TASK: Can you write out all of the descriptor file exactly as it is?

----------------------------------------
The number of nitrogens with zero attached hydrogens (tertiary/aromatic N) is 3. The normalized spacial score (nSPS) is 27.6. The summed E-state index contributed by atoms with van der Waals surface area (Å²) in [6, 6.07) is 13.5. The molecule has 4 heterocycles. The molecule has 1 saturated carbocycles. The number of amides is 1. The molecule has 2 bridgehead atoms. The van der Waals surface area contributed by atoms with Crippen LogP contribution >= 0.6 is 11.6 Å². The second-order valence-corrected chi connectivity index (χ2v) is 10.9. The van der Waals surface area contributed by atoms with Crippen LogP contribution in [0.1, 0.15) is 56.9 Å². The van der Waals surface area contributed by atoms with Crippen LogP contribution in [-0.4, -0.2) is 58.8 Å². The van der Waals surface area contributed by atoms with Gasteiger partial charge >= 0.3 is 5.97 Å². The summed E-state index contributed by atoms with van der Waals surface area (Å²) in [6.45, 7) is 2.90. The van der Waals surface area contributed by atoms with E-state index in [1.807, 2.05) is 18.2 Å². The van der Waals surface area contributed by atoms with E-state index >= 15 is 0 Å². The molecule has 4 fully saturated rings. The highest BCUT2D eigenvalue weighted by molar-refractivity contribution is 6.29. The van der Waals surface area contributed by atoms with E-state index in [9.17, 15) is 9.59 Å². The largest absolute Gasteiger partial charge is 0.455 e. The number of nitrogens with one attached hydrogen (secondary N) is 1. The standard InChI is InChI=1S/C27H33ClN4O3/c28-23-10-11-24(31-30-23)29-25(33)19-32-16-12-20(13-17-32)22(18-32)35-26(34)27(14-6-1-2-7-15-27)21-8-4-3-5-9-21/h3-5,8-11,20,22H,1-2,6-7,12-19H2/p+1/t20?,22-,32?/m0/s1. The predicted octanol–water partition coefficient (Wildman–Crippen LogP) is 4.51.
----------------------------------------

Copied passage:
The number of nitrogens with zero attached hydrogens (tertiary/aromatic N) is 3. The normalized spacial score (nSPS) is 27.6. The summed E-state index contributed by atoms with van der Waals surface area (Å²) in [6, 6.07) is 13.5. The molecule has 4 heterocycles. The molecule has 1 saturated carbocycles. The number of amides is 1. The molecule has 2 bridgehead atoms. The van der Waals surface area contributed by atoms with Crippen LogP contribution >= 0.6 is 11.6 Å². The second-order valence-corrected chi connectivity index (χ2v) is 10.9. The van der Waals surface area contributed by atoms with Crippen LogP contribution in [0.1, 0.15) is 56.9 Å². The van der Waals surface area contributed by atoms with Crippen LogP contribution in [-0.4, -0.2) is 58.8 Å². The van der Waals surface area contributed by atoms with Gasteiger partial charge >= 0.3 is 5.97 Å². The summed E-state index contributed by atoms with van der Waals surface area (Å²) in [6.45, 7) is 2.90. The van der Waals surface area contributed by atoms with E-state index in [1.807, 2.05) is 18.2 Å². The van der Waals surface area contributed by atoms with E-state index >= 15 is 0 Å². The molecule has 4 fully saturated rings. The highest BCUT2D eigenvalue weighted by molar-refractivity contribution is 6.29. The van der Waals surface area contributed by atoms with E-state index in [9.17, 15) is 9.59 Å². The largest absolute Gasteiger partial charge is 0.455 e. The number of nitrogens with one attached hydrogen (secondary N) is 1. The standard InChI is InChI=1S/C27H33ClN4O3/c28-23-10-11-24(31-30-23)29-25(33)19-32-16-12-20(13-17-32)22(18-32)35-26(34)27(14-6-1-2-7-15-27)21-8-4-3-5-9-21/h3-5,8-11,20,22H,1-2,6-7,12-19H2/p+1/t20?,22-,32?/m0/s1. The predicted octanol–water partition coefficient (Wildman–Crippen LogP) is 4.51.